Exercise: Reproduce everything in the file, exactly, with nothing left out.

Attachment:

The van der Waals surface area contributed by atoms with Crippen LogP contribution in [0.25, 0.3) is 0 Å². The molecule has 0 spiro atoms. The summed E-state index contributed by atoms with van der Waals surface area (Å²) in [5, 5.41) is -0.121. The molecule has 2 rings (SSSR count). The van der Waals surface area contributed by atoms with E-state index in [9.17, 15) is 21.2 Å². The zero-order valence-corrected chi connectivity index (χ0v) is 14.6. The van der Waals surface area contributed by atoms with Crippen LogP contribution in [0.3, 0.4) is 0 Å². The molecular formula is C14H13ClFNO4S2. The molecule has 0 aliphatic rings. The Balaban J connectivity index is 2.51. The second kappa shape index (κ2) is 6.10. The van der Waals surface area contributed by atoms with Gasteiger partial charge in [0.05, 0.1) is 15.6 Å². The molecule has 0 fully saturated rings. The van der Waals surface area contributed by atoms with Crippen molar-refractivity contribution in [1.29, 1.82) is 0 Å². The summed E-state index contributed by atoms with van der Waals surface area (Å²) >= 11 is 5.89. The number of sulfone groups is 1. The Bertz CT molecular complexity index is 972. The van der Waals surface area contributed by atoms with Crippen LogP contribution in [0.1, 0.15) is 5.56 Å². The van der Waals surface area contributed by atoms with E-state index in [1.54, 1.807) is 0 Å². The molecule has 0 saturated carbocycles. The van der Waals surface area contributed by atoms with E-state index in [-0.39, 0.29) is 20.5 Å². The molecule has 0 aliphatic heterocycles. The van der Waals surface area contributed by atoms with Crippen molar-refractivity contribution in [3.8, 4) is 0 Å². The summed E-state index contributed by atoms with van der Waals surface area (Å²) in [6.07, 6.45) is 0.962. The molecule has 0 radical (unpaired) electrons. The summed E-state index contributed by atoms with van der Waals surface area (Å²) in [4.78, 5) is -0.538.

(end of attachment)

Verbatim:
The van der Waals surface area contributed by atoms with Crippen LogP contribution in [0.25, 0.3) is 0 Å². The molecule has 0 spiro atoms. The summed E-state index contributed by atoms with van der Waals surface area (Å²) in [5, 5.41) is -0.121. The molecule has 2 rings (SSSR count). The van der Waals surface area contributed by atoms with E-state index in [9.17, 15) is 21.2 Å². The zero-order valence-corrected chi connectivity index (χ0v) is 14.6. The van der Waals surface area contributed by atoms with Crippen LogP contribution in [0.3, 0.4) is 0 Å². The molecular formula is C14H13ClFNO4S2. The molecule has 0 aliphatic rings. The Balaban J connectivity index is 2.51. The second kappa shape index (κ2) is 6.10. The van der Waals surface area contributed by atoms with Gasteiger partial charge in [0.05, 0.1) is 15.6 Å². The molecule has 0 fully saturated rings. The van der Waals surface area contributed by atoms with Crippen molar-refractivity contribution in [1.29, 1.82) is 0 Å². The summed E-state index contributed by atoms with van der Waals surface area (Å²) >= 11 is 5.89. The number of sulfone groups is 1. The Bertz CT molecular complexity index is 972. The van der Waals surface area contributed by atoms with Crippen LogP contribution in [0.1, 0.15) is 5.56 Å². The van der Waals surface area contributed by atoms with E-state index in [1.54, 1.807) is 0 Å². The molecule has 0 saturated carbocycles. The van der Waals surface area contributed by atoms with E-state index in [-0.39, 0.29) is 20.5 Å². The molecule has 0 aliphatic heterocycles. The van der Waals surface area contributed by atoms with Crippen molar-refractivity contribution in [3.8, 4) is 0 Å². The summed E-state index contributed by atoms with van der Waals surface area (Å²) in [6.07, 6.45) is 0.962. The molecule has 0 radical (unpaired) electrons. The summed E-state index contributed by atoms with van der Waals surface area (Å²) in [4.78, 5) is -0.538.